Last year, when civil unions were created by the state legislature, we created in-house and implemented online marriage and civil union license applications. This convenient option for customers saves time for both customers and staff and ensures more accurate data processing.

We have returned to printing statutorily required election notices in The News- Gazette, the largest circulation paper in Champaign County. By printing the notices as an insert, significant savings are achieved while providing much wider distribution and better service to taxpayers.

In 18 months, we have made operational improvements in all of our departments, returned almost 5 percent of our total budget in FY2011 and are striving for similar savings in FY2012. We have worked closely whenever possible with other county departments to integrate our ideas and operations. We seek the use of technology whenever possible to improve service and deliver savings, such as an improved website and new Twitter and Facebook accounts.

In the future, we anticipate further improvements and refinements, continually striving to provide efficient, transparent and innovative service to Champaign County taxpayers.

4. Are there changes in Illinois law that you would push for as the elected county clerk?

I am fortunate to have experience working with the General Assembly and excellent relationships with local legislators in both parties. I have been able to have input into legislation affecting our office on several occasions, most particularly when working on implementation of the new Civil Unions Act, and in tweaking the Elections Omnibus Bill of 2012 that mandated early voting on the University of Illinois campus, among other things.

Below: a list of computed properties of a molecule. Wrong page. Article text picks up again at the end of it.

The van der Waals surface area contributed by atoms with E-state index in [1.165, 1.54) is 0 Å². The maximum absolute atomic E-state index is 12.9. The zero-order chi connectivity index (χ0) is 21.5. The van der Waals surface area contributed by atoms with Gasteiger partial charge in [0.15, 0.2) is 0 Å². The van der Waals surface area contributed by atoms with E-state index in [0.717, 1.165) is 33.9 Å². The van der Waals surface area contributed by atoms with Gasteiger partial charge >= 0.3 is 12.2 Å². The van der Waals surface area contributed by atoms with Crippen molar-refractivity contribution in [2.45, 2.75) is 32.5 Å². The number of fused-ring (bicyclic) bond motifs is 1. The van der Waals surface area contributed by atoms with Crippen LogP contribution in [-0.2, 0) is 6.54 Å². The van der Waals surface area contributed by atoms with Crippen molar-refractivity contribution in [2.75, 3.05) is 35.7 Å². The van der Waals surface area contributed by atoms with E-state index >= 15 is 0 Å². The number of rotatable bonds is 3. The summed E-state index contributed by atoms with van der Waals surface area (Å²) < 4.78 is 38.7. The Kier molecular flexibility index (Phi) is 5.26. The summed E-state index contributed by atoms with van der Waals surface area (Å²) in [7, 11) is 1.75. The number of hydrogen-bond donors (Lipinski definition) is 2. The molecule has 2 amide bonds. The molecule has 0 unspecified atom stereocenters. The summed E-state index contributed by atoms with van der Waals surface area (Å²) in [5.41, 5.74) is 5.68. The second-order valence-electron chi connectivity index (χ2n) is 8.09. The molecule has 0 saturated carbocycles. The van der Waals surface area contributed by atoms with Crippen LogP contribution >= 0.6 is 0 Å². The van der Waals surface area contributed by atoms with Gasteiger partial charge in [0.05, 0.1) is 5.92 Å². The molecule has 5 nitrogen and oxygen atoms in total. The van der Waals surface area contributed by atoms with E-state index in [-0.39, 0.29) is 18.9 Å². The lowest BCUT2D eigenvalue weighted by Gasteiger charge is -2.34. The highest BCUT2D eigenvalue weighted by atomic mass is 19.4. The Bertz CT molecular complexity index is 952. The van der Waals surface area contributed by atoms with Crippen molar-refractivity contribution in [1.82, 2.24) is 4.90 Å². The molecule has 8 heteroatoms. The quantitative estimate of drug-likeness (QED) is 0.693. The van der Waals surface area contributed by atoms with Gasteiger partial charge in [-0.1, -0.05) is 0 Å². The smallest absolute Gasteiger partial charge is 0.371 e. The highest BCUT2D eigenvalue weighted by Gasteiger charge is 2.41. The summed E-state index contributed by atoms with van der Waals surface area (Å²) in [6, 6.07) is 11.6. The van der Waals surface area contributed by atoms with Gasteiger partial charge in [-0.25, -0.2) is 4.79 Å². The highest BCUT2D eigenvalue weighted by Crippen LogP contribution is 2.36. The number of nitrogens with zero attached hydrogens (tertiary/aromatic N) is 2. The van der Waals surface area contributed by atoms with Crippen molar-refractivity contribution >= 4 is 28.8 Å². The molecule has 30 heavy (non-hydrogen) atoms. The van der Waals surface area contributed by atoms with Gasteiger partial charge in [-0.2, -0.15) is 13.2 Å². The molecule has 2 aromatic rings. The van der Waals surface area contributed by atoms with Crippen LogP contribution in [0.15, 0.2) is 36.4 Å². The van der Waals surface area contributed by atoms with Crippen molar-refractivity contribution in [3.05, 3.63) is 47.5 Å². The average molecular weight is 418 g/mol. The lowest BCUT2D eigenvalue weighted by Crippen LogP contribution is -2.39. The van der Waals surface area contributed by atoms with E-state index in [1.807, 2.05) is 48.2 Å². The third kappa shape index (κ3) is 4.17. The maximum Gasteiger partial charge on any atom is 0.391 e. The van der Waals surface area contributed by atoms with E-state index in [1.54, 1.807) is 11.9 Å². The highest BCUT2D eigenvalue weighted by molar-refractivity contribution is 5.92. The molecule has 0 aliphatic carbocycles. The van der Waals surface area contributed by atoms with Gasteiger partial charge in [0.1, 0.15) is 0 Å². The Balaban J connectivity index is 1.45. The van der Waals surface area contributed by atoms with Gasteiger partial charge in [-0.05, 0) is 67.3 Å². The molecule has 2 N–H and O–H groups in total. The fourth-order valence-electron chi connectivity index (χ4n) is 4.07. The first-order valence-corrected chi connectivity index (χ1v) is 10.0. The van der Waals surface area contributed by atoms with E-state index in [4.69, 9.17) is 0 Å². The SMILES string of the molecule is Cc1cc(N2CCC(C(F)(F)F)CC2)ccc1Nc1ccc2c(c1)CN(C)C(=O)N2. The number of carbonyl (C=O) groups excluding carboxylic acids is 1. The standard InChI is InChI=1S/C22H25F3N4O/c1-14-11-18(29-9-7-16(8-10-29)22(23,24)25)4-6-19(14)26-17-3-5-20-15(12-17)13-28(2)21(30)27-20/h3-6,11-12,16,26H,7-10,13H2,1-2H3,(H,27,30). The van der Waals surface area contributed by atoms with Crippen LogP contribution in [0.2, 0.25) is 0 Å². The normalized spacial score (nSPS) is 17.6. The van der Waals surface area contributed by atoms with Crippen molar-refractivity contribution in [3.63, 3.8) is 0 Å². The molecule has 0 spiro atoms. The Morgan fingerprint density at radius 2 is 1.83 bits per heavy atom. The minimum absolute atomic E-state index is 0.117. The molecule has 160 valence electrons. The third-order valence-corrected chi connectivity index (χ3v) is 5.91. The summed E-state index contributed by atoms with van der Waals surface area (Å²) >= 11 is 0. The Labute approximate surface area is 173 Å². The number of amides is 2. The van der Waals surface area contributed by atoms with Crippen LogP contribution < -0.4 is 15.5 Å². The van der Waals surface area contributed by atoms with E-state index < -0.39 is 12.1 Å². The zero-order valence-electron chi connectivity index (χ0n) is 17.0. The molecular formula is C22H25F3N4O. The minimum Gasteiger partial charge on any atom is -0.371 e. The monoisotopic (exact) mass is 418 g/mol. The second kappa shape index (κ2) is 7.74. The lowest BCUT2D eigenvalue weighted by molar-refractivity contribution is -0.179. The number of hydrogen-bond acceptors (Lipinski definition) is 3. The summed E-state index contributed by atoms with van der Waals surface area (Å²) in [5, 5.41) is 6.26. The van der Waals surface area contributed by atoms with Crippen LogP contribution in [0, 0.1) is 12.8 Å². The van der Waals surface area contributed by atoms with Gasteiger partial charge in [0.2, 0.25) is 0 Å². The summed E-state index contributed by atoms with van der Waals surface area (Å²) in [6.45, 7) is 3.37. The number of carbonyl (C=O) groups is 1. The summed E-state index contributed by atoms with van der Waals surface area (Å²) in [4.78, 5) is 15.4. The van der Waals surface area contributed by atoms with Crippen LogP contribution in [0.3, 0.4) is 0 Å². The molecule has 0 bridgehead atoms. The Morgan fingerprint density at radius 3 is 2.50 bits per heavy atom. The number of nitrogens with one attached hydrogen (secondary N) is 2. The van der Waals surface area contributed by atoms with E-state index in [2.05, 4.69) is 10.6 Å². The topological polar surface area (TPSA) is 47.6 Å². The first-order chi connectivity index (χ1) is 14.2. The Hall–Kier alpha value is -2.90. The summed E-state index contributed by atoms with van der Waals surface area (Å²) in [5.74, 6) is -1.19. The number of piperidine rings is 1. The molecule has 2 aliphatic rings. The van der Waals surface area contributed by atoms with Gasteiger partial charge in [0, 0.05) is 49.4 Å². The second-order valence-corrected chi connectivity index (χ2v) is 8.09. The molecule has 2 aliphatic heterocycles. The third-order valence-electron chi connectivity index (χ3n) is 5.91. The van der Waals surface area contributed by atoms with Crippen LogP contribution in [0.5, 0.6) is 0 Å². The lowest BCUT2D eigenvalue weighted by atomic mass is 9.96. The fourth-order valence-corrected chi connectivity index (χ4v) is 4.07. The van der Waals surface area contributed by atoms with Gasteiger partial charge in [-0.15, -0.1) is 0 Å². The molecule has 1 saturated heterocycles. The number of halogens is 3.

In the future, I hope to work with the Illinois Association of County Clerks, Illinois Municipal League, local legislators and leadership. My legislative goals include general election code cleanup, removing anachronisms, and clarifying calendars, timelines and deadlines for future elections. Additionally, I hope to work with the Legislature to achieve better collaboration between clerks, the State Board of Elections and the Secretary of State's office for faster, more accurate verification of driver's license numbers for voter registration.

5. What do you think the public's perception of the county clerk's office is? If there are problems, what do you want to do to improve that perception?

The public's perception of our office is that it is efficient and responsive to customers and voters. The public consistently provides feedback that acknowledges our imperfections and understands that we act on that constructive feedback to improve our performance.

More globally, for some time, especially at the national level, both parties have deliberately undermined public faith in election processes for partisan purposes.

The consequence has been damage to the public's faith in the fairness and accuracy of elections at all levels. The most effective antidote is increased public visibility of all our election administration processes, improved transparency, and even-handedness and fidelity to the clear standards of the law in all our administrative decisions. This has been my record, including tough decisions that angered many in my own party, and it has been recognized by praise and support from community leaders of all political persuasions. In the future, we will maintain that standard, hopefully countering the partisan poison that permeates our national and state political scenes.